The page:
Will 2017 be the year in which electric vehicles embed themselves firmly into the public imagination? We are still in January, and we already have a lot of interesting and interconnected news coming from the Indian electric vehicles sector.
Earlier this week, Okinawa Scooters announced the launch of its electric scooter “e-Ridge”, priced at Rs. 43,702(ex-showroom Delhi). According to the manufacturer, Ridge has a range of 90 km and comes with two charging setups(fast charging unit charges the battery fully in 1-2 hours while the normal one takes 4-6 hours). A week earlier, JSW Group in Davos announced its intentions to venture in electric car manufacturing by 2020. The group also said that it will launch electric 2 wheelers before 2020. And today, Moneycontrol.com reported that Tata Motors is betting big on hybrid and electric vehicles. Tata Motors had earlier received orders for 25 Hybrid buses from Mumbai Metropolitan Region Development Authority (MMRDA) and will supply more than 50 fully electric buses to the Himachal Pradesh government. This follows the launch of Ashok Leyland’s first Made-in-India electric bus in October 2016.
Are these just isolated events, or these parts of an increasing trend of electrification of mobility, particularly road transport? To answer this question, we need to look at a few major drivers across the globe – technology & cost, increased visibility and government policy support intended at cutting down greenhouse gas emissions.
Technology & Cost changes
In this “must-watch” video, Tony Seba explains why Electric vehicle is a disruptive technology
- Electric motor is 5X more efficient than an Internal Combustion Engine(ICE)(90-95% for electric vs 17-21% for ICE)
- EVs are 10X cheaper to charge/Fuel
- Maintenance – EVs have 100X fewer moving parts – Gasoline(Petrol) car has 2,000 moving parts vs 18 moving parts for EVs.
- EVs are more powerful than ICE
Tony Seba calls EVs as Computer-on-Wheels. An interesting interview with Tony can be read here.
Decreasing battery prices
In its very aptly titled report “Electrifying insights: How automakers can drive electrified vehicle sales and profitability”(January 2017), McKinsey highlights the fact that the average battery pack price has reduced by a whopping 77%(yes, that is right) in just 6 years – from 2010 to 2016. During this period, the global electric vehicles sales increased by 160% per annum(from 4,000 units in 2010 to 530,000 in 2016).
The report suggests that based on the current projects, the battery pack price will drop below $190/kWh by 2020 and to $100/kWh by 2030.
Increased vehicle range
According to the report “Since 2013, the estimated range for many EVs has increased significantly. For example, base models of the Nissan Leaf and Tesla Model S grew from 75 and 208 miles per charge in 2013 to about 107 and up to 249 miles in 2017, respectively”. While the examples are for passenger cards, the increase in vehicle range can be extrapolated to 2 wheelers and 3 wheelers as well.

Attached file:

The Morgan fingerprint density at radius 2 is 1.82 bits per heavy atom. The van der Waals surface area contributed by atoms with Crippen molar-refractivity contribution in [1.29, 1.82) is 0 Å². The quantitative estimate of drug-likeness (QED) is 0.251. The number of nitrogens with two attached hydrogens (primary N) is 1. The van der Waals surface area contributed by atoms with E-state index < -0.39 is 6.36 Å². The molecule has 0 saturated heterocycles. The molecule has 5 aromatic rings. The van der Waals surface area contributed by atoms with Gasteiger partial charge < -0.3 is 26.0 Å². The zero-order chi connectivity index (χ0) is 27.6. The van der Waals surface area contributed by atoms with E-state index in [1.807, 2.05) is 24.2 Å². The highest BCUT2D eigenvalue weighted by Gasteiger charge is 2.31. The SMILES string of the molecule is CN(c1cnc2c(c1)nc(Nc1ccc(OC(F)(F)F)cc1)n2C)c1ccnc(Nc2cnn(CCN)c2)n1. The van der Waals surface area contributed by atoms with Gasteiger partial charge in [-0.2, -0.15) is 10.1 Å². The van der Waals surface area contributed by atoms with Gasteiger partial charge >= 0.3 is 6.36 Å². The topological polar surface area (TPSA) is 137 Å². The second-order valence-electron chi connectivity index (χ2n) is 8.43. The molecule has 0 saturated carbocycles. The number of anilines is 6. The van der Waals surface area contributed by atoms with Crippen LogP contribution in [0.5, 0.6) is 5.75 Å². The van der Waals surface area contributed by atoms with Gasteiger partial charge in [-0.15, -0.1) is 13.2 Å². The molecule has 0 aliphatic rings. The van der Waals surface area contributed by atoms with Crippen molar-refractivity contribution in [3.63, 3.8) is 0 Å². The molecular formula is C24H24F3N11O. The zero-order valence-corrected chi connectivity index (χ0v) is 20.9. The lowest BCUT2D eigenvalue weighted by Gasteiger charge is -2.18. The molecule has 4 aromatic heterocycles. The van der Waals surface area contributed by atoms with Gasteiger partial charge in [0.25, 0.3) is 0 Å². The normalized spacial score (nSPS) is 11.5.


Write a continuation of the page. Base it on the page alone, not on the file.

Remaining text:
Widespread charging infrastructure
The number of charging stations globally is estimated to increase from around 2 million in 2016 to more than 12 million in 2020. According to a survey conducted last year by Nissan, Japan has more electric charging stations than petrol stations.
- Increased visibility and capturing of public imagination
If there is one company that has redefined the electric vehicle industry(or potentially the entire automobile industry), it would be Tesla. In 2013, when its “Model S” won the Motor Trend Car of the Year, the entire industry and potential customers took notice. It became the first car without an Internal Combustion Engine(ICE) to win the award. And in 2015, Tesla simply blew away the automobile industry when it’s P85D Sedan was adjudged as the “Best car ever” by ConsumerReports.org. Jaws dropped when it was announced that the P85D Sedan scored 103 points out of the possible 100 points for conventional cars, and ConsumerReports had to change the scoring methodology to account for the points scored by the Tesla vehicle. While the early models of Tesla targeted the wealthy Silicon Valley professionals, the yet to be launched Model 3 has already become one of the most sought after cars, with more than 400,000 advance bookings across the world ever since its launch announcement in March 2016. With the success of Tesla(along with Space X), its founder Elon Musk inherited the most admired CEO from Steve Jobs, and became part of the popular culture when Robert Downey Jr. modeled his portrayal of Tony Stark(Iron Man movies) after Elon Musk. Given his popularity today, it is hard to believe that Tesla almost died in the winter of 2008, and how Obama’s election brought Tesla back from its near-death experience. If you are interested in the Tesla story(and the SpaceX story), Elon Musk’s biography by Ashlee Vance is highly recommended.